Post-Covid, Tourism-Driven Hospitality Is Making A Comeback, But It’s Coming Back Differently
Wary customers demand safer, contact-less, mobile-driven experiences.
Crowd avoidance is key: so offbeat destinations; caravan tourism takes off.
Hotels face a future of keyless check-ins, robot room service and chatbots.
The interlinked business sectors of travel, tourism and hospitality were among the biggest sufferers during the two years of Covid lockdowns — but the numbers suggest that the bad days are behind them.
A survey by credit ratings agency ICRA in June 2022 declared that the hotel business was on an upswing again and was expected to hit pre-Covid levels of occupancy.
During the fiscal 2022-23, the surge in leisure travel, the return of wedding events and a tangible return to physical meetings, incentives, conventions and exhibitions (MICE) have ensured that the weathercock for hospitality’s health — the average revenue per room or ARR across premium hotels — was inching back to just shy of Rs 5,000. A few high-end hotels had even exceeded their pre-Covid rates.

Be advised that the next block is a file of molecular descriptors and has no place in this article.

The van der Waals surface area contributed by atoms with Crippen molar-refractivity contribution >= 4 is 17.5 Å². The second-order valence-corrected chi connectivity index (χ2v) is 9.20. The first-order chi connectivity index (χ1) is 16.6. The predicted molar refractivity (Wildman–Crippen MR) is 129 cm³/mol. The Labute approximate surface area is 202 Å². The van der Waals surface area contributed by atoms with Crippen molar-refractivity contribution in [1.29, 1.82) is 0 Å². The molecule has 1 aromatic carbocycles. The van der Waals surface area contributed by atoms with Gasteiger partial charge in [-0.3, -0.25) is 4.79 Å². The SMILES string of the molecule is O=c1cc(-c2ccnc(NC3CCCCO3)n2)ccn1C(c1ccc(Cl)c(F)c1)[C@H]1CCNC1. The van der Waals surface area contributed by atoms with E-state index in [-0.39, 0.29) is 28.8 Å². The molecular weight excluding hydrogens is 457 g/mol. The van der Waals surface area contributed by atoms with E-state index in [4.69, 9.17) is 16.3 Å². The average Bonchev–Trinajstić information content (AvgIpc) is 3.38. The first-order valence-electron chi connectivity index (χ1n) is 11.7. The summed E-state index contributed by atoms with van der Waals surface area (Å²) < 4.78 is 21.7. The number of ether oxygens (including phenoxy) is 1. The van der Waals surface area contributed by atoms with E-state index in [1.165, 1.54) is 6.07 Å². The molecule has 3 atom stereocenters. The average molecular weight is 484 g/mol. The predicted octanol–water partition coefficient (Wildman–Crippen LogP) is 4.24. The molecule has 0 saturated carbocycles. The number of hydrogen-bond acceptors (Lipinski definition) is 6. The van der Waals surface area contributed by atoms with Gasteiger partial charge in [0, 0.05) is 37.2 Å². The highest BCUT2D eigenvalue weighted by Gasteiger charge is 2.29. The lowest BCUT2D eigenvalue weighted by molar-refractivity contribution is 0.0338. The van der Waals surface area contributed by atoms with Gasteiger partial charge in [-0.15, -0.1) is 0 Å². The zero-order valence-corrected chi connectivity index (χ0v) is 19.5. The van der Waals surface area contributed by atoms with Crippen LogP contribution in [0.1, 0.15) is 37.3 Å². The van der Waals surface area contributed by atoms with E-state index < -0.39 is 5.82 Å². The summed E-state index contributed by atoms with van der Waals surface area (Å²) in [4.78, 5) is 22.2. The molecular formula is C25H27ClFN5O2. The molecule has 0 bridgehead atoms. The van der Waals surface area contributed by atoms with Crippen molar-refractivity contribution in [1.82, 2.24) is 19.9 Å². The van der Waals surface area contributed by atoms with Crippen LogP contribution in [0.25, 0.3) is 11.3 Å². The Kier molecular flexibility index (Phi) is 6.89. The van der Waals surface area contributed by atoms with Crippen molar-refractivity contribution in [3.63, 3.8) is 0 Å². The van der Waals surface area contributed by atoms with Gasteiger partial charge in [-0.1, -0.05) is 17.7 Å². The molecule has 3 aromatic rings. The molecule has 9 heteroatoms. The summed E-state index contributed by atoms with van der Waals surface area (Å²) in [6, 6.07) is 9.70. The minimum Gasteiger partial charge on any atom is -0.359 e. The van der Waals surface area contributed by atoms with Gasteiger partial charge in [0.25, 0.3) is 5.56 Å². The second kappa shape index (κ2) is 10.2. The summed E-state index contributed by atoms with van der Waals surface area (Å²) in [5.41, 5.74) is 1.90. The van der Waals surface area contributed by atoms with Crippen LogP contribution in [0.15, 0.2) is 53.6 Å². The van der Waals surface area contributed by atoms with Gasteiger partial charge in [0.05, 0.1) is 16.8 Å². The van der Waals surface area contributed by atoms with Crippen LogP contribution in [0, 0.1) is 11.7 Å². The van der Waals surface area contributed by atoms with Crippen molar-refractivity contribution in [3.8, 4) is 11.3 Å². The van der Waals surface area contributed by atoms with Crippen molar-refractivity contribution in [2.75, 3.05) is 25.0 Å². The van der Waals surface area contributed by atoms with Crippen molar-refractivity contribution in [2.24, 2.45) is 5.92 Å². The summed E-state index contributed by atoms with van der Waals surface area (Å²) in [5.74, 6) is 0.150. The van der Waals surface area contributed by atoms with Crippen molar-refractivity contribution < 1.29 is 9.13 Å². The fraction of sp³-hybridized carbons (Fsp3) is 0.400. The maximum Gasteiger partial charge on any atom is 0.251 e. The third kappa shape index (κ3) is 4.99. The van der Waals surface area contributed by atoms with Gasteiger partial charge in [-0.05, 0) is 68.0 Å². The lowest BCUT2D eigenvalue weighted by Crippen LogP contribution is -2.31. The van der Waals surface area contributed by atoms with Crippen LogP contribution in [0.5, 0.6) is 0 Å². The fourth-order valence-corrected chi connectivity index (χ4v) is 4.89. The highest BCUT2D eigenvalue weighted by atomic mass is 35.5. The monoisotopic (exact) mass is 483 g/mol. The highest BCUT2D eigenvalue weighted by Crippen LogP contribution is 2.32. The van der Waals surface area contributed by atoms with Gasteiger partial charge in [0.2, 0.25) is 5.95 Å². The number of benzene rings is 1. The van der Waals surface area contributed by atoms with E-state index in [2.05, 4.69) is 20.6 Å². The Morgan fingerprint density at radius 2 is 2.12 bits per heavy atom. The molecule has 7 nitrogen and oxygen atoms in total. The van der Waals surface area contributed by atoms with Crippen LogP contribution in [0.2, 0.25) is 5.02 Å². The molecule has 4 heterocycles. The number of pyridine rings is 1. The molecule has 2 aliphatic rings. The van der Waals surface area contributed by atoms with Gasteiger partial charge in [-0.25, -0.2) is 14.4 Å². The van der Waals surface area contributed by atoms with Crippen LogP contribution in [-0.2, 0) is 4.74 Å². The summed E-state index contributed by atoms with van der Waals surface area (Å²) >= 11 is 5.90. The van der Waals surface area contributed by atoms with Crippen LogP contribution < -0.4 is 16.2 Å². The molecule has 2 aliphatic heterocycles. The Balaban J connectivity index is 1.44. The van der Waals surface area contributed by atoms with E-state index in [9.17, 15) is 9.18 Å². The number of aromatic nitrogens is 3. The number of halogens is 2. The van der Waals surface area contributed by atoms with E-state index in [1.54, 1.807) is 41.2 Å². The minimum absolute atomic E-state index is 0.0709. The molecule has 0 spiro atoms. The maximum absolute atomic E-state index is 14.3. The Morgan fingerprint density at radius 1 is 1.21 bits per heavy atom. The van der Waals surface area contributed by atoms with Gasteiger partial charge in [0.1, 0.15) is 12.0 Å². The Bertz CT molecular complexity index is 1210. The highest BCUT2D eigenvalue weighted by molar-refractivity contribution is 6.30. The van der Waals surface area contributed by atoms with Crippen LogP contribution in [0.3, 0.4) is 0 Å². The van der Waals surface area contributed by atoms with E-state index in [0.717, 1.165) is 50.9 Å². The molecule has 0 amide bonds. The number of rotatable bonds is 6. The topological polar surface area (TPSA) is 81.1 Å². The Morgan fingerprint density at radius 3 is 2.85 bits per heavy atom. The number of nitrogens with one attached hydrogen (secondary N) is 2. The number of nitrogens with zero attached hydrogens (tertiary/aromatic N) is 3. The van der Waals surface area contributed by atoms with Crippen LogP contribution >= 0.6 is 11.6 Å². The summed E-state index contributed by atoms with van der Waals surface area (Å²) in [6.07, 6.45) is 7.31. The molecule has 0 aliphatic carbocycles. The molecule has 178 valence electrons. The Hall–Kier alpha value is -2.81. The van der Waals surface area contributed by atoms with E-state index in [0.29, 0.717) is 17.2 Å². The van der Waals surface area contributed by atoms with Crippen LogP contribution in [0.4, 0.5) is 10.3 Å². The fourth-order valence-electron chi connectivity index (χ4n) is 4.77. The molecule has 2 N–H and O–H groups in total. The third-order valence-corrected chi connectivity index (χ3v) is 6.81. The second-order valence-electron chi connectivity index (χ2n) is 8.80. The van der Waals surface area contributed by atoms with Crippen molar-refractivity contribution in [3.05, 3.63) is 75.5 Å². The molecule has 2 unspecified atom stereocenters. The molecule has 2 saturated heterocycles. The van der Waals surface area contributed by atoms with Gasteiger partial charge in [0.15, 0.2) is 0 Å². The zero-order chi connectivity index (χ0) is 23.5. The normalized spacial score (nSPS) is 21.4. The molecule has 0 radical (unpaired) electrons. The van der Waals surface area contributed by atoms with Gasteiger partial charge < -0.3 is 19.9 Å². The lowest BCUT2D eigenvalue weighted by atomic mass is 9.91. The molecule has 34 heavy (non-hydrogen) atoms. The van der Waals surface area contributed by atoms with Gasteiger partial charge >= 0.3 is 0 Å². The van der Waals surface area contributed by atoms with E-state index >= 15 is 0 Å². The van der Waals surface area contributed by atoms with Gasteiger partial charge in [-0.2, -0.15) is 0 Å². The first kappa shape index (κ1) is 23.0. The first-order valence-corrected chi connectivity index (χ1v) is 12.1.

With restrictions eased across the country, Indians are indulging in what the media has dubbed as ‘revenge tourism’ — travelling with a vengeance, after months of being cooped up, almost as an act of revenge. But revenge doesn’t mean recklessness.
Educated by the pandemic experience, travellers have become wary, demanding a safer, less-contact if not entirely contact-less experience at every point on their tours.
IRCTC’s online booking services are now a mature part of the train booking experience and have made pushing and shoving at reservation counters a thing of the past.
Airports are trying to reduce the physical contact during unavoidable processes like entry, check-in, security and boarding.
Swarajya reported recently on the use of face recognition by two airlines at two airports to eliminate the inspection of ID cards, boarding passes and the like. This is being gradually extended to other carriers and airports.
Keyless Guest Room Entry
As early as in 2015, Aloft Hotel Bengaluru introduced keyless check-in and guest room entry in India.
Customers can book rooms online, after which they receive a software ‘key’ on their mobile phones, even as they are en route to the hotel.